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AAP National Conference: Focus on social-emotional needs of gifted children :

October 23, 2016

During her son’s well-child visit, a mom tells you she is concerned because the youth doesn’t have any friends his age. On further questioning, you discover he has an intense interest in computers and above-average math scores but has trouble focusing in school and has frequent outbursts.

You decide to screen for autism spectrum disorder, attention-deficit/hyperactivity disorder (ADHD) and anxiety.

You could, however, be missing an important diagnosis — giftedness.

“These kids have a high vulnerability of being misdiagnosed as just having one of these other developmental conditions,” said Daniel Peters, Ph.D., a licensed psychologist and executive director of the Summit Center in California.

Dr. Peters will describe the behavioral characteristics and developmental trajectory of children who have advanced abilities during a session titled “The Gifted Child: Misunderstood, Mislabeled, Misdiagnosed” from 3-3:45 p.m. Sunday (F2150) in Room 3024 of Moscone West and from 8:30-9:15 a.m. Monday (F3037) in Room 3018.

He also will discuss a national campaign to educate physicians on misdiagnosis of gifted people (

Too often, giftedness is defined in terms of IQ scores or academic achievement, Dr. Peters said. However, it is “more than just smart kids in smart classes.” Individuals also can be advanced artistically, have strong leadership abilities or excel in the visual and performing arts.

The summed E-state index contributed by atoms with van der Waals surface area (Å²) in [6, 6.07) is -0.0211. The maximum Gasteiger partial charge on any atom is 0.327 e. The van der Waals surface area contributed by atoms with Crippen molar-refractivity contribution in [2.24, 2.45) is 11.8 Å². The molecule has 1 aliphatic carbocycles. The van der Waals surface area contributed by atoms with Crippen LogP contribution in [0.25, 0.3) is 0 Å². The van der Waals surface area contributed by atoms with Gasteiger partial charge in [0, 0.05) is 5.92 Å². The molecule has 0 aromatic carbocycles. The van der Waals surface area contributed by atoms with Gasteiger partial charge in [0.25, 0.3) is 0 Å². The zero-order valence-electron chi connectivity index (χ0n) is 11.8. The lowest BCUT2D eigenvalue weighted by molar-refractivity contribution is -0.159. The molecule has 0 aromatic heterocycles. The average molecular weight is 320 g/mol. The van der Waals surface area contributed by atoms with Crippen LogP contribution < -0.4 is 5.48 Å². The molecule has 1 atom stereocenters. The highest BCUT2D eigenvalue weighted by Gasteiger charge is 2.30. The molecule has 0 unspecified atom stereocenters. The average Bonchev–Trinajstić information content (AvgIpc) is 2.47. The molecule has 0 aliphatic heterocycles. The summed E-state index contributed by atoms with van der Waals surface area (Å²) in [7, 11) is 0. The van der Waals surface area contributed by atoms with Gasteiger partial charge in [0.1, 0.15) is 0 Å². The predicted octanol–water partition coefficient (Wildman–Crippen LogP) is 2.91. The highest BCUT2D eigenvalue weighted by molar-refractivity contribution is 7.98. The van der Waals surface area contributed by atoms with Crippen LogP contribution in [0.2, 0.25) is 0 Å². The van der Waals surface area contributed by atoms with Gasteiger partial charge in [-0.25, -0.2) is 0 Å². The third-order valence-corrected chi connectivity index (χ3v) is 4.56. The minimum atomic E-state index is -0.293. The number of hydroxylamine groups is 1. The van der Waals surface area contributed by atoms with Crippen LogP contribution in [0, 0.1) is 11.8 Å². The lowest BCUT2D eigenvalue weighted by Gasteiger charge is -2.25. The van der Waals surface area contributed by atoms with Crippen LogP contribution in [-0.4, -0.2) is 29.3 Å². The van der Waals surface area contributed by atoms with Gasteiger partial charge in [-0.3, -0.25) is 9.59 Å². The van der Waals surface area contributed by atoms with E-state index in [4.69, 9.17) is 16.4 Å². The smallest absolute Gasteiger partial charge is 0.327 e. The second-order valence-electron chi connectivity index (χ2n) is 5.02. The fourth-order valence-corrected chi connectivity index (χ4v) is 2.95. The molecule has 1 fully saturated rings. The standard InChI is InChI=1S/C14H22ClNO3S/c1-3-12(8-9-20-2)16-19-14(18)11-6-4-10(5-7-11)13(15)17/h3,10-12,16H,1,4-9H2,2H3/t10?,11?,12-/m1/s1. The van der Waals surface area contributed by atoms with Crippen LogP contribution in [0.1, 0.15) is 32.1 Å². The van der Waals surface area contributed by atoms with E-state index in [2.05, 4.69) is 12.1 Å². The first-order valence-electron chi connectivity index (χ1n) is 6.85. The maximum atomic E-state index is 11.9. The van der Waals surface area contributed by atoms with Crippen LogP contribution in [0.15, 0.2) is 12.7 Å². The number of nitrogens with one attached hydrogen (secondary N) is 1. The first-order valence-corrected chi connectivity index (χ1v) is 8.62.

A gifted child’s intensity can manifest itself as the body always moving; a thirst for knowledge that drives him to search the internet constantly; heightened sensory awareness that may include discomfort with certain types of clothing; an active imagination; or emotional sensitivity that can cause frequent meltdowns.

“We easily see how quickly these kids can be misdiagnosed,” Dr. Peters said.

Constant movement can look like ADHD. Emotional over-excitability can look like a mood disorder. A vivid imagination can be mistaken for inattentive ADHD.

“What I tell people in all of the medical and allied professions is by having an understanding of what this profile presents like, you’re over 50% there because you’re actually opening up another possibility,” Dr. Peters said.

Once giftedness is on their radar, it’s important for pediatricians to be aware that gifted children often have asynchronous development. For example, they may be advanced in math or reading but have poor fine motor or social skills. It also is thought that gifted children react to and are affected more by their environment than others.

“There is a developmental trajectory and profile, and intensities and sensitivities that come with it,” Dr. Peters said.

The key is to determine whether giftedness explains the intense, sensitive or difficult behavior or if the child is gifted and has a co-occurring condition like anxiety or a learning disability. Gifted children who have another condition are referred to as twice exceptional.

Parents also might be confused about their child’s behavior, so pediatricians can help them understand that uneven development is common and advise them on how to advocate for their child’s needs.

One of the primary myths about gifted people is that because they have advanced abilities, they are going to be just fine.

“They actually are at high risk for having a number of challenges if they’re not understood and their different behavioral trajectories are not supported,” Dr. Peters said. “We need to focus on the social and emotional trajectories as much or more at times than their intellectual or academic merits.”

For more coverage of the AAP National Conference & Exhibition visit
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